An unusual migration season to say the least. Waterfowl passed through at a low level pace, lacking any sustained movement in high numbers for any species. Rafts of ducks did not build up on our lakes, the best being flocks of 20 or so Buffleheads, Mallards and Scaups on several days. Other waterfowl arrived and departed in irregular blips with only a few electing to hang around for the nesting season. But in the last week of an otherwise empty May, large V-shaped squadrons of 50-100 geese, flying high, were heading north, while a few of the earlier arrivals were hatching goslings on our lakes and ponds.
Why was there a migratory delay on Canada geese?
However, by season-end there were only a few no-shows on the waterfowl scene, though numbers on most species are down. The most glaring of the absentees are the five species of grebes, which featured such good southbound movement in the autumn of 2005. Where are they now?
For raptors the picture is equally light. Ospreys arrived on time, having to re-build their nest at Edgewater, however. For the first week indecision on where to re-build reigned, but they or the Mrs. settled on re-using the old tree to erect a magnificent, well-supported structure. Other species of raptors have been scant. A sole Harrier hawk and Kestrel scared off two flocks of Mountain bluebirds inspecting new birdhouses erected expressly for them at Nicklaus North. Tree swallows took over their residences.
Closure of the landfill reduced the Bald eagle and Red-tailed hawk sightings. Merlins seen more often are in nesting mode at Tapleys, and a Cooper’s hawk met a fatal demise in a fight with crows at Edgewater. A rare Rough-legged hawk was the highlight raptor for the season, seen over the town centre on several days in early spring.
Waders have been slow to return as well, with only one sighting to date of a heron, but we did snag our third ever record of an American bittern at the outlet of Alta Lake. Among the species of rails this year all American coots moved on through, but a pair of whining Soras can be heard at Shadow Lake. Of shorebirds, several Killdeer, Wilson’s snipe and Spotted sandpipers are here, hopefully to breed, while a very few other sandpiper species made brief stopovers. The closure of the landfill has decimated the gull population, with scarcely any present during our weekly checks. Glaucous-winged gulls have also been scant at some nearby coastal locales and will likely remain this way until the conclusion of nesting season. So, a few may come back to Whistler before winter. Missing on the fly-through to date are Mew, Ring-billed and Thayer’s gulls, as well as the closely-related terns.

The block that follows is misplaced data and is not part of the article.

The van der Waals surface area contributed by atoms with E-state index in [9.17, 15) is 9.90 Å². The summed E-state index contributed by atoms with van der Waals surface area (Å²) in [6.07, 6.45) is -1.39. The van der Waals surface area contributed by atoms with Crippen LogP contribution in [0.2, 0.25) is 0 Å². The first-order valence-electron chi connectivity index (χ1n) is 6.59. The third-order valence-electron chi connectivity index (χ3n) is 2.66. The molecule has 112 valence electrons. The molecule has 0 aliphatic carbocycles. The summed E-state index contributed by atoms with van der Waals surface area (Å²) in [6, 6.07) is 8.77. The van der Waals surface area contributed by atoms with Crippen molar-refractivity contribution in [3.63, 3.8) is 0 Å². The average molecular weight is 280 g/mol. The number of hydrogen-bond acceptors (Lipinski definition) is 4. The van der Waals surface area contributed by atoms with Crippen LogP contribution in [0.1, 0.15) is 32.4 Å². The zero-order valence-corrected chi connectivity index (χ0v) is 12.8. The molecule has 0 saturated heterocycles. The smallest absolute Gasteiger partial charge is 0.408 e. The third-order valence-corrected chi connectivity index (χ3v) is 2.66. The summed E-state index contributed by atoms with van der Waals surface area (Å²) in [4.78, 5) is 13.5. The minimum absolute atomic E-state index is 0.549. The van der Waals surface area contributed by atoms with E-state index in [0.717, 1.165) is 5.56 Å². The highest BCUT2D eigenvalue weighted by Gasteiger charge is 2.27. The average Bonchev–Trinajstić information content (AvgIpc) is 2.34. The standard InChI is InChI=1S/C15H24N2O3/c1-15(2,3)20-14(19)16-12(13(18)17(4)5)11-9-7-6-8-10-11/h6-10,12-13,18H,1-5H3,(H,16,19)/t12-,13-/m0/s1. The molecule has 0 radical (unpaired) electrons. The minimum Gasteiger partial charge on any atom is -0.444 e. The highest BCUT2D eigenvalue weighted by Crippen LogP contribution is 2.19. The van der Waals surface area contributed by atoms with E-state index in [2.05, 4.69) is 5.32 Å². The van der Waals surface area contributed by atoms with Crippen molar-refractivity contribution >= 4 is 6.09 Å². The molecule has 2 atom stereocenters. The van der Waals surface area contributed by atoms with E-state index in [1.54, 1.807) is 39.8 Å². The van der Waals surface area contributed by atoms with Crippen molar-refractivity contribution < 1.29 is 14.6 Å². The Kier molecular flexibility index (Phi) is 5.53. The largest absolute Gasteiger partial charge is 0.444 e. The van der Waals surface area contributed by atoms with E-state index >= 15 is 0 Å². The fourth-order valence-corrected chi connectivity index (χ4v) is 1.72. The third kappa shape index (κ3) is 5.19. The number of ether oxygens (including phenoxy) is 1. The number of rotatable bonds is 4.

The Barred owl is back to its old haunt on "The River Runs Through It", and Great horned owls still reside near Tamarisk. In April the flicker population (red-shafted form) was hectic and noisy and its very rare yellow-shafted form was seen by Heather Baines at Black Tusk Village. Pileated woodpeckers are also quite visible this year, but Hairys, Downys and Red-breasted sapsuckers have been scarce, and the Three-toed has gone two years without a sighting. The Pine beetle attack on forests to the north has siphoned off these species.
The last Saturday of May saw an aerial blitzkrieg of Swifts flying at Mach 2 over Alta Lake, while Mach 1 Swallows skimmed the lake surface. A weather front that concentrated the aerial bugs brought on the equivalent of the Battle of Britain. As well, several flycatcher species have arrived though not in prolific numbers. Olive-sided with the "Quick Three Beers" call have already moved up the mountainsides, along with the dippers, and the early spring abundance of juncos. Smaller epidonax flycatcher species are now being heard, but seldom seen on the valley floor. Behind schedule however are Cedar waxwings, kingbirds and alpine-loving Horned larks. Several flocks of American pipits have been on Green Lake’s deltas and they should also be in the alpine once insects appear on the snow pack.
Song birds of the marshes are numerous and even a rare Marsh wren and Yellow-headed blackbird have shown up to join the Yellow-throats (warblers) and Red-winged blackbirds. Other warblers have returned in usual numbers, including the abundance of brilliant Yellow warblers, mistakenly identified as canaries! Nope, the latter is a member of the finch family; but with the exception of the re-appearance of Pine siskins other members of the finches have been very scarce.
There are surprises this year. The Rock pigeon, so abundant in Vancouver, but not seen in over a decade at Whistler, and now listed as "extirpated" our list, has appeared at the transfer station during last week’s storm. As of June 1, it is roosting quite comfortably in the rafters, despite the noise of tractors below.
During late April John Mikes spotted a flock of 45 Sandhill cranes flying over Emerald, and there were several reports, valley wide, of a large flock of hundreds of Evening grosbeaks. The later is especially gratifying because the grosbeaks have been in population decline for several years.
Early in May on the monthly bird walk a warbler with a crimson head was spotted, and after much analysis it has proven to be Whistler’s first Palm warbler, now running our new checklist to 245 species. On this list there are 199 spring species, but this year’s array of new spring sightings have upped it to 207, though the total number seen this season is 137, netting a less than normal 66% sighting ratio. Yes, this spring’s migration has been a slow dribble, but perhaps some of the laggards will show up soon.
Written by: Karl Ricker